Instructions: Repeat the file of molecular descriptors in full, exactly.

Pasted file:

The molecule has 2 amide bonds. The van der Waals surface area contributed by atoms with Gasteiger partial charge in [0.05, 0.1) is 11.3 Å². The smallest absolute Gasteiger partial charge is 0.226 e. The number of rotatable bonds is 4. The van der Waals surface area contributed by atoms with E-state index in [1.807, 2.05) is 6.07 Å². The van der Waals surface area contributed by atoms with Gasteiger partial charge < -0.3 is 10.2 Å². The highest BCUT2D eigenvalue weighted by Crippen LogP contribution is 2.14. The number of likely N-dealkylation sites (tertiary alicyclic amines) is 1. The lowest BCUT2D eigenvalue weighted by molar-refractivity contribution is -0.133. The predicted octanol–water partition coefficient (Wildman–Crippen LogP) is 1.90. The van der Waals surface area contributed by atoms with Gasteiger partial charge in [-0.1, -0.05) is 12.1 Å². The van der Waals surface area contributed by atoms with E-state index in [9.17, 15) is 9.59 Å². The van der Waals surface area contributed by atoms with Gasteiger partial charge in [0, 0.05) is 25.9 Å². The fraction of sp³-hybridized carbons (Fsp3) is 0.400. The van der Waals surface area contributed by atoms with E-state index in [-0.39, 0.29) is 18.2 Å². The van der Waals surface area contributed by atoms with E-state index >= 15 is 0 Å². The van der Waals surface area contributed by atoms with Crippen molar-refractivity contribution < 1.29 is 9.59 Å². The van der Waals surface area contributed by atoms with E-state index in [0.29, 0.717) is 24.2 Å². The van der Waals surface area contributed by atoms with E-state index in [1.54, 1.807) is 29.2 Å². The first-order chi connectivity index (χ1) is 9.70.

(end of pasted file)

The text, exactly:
The molecule has 2 amide bonds. The van der Waals surface area contributed by atoms with Gasteiger partial charge in [0.05, 0.1) is 11.3 Å². The smallest absolute Gasteiger partial charge is 0.226 e. The number of rotatable bonds is 4. The van der Waals surface area contributed by atoms with E-state index in [1.807, 2.05) is 6.07 Å². The van der Waals surface area contributed by atoms with Gasteiger partial charge < -0.3 is 10.2 Å². The highest BCUT2D eigenvalue weighted by Crippen LogP contribution is 2.14. The number of likely N-dealkylation sites (tertiary alicyclic amines) is 1. The lowest BCUT2D eigenvalue weighted by molar-refractivity contribution is -0.133. The predicted octanol–water partition coefficient (Wildman–Crippen LogP) is 1.90. The van der Waals surface area contributed by atoms with Gasteiger partial charge in [-0.1, -0.05) is 12.1 Å². The van der Waals surface area contributed by atoms with E-state index in [9.17, 15) is 9.59 Å². The van der Waals surface area contributed by atoms with Gasteiger partial charge in [0, 0.05) is 25.9 Å². The fraction of sp³-hybridized carbons (Fsp3) is 0.400. The van der Waals surface area contributed by atoms with E-state index in [-0.39, 0.29) is 18.2 Å². The van der Waals surface area contributed by atoms with E-state index >= 15 is 0 Å². The van der Waals surface area contributed by atoms with Crippen molar-refractivity contribution < 1.29 is 9.59 Å². The van der Waals surface area contributed by atoms with E-state index in [0.29, 0.717) is 24.2 Å². The van der Waals surface area contributed by atoms with E-state index in [1.54, 1.807) is 29.2 Å². The first-order chi connectivity index (χ1) is 9.70.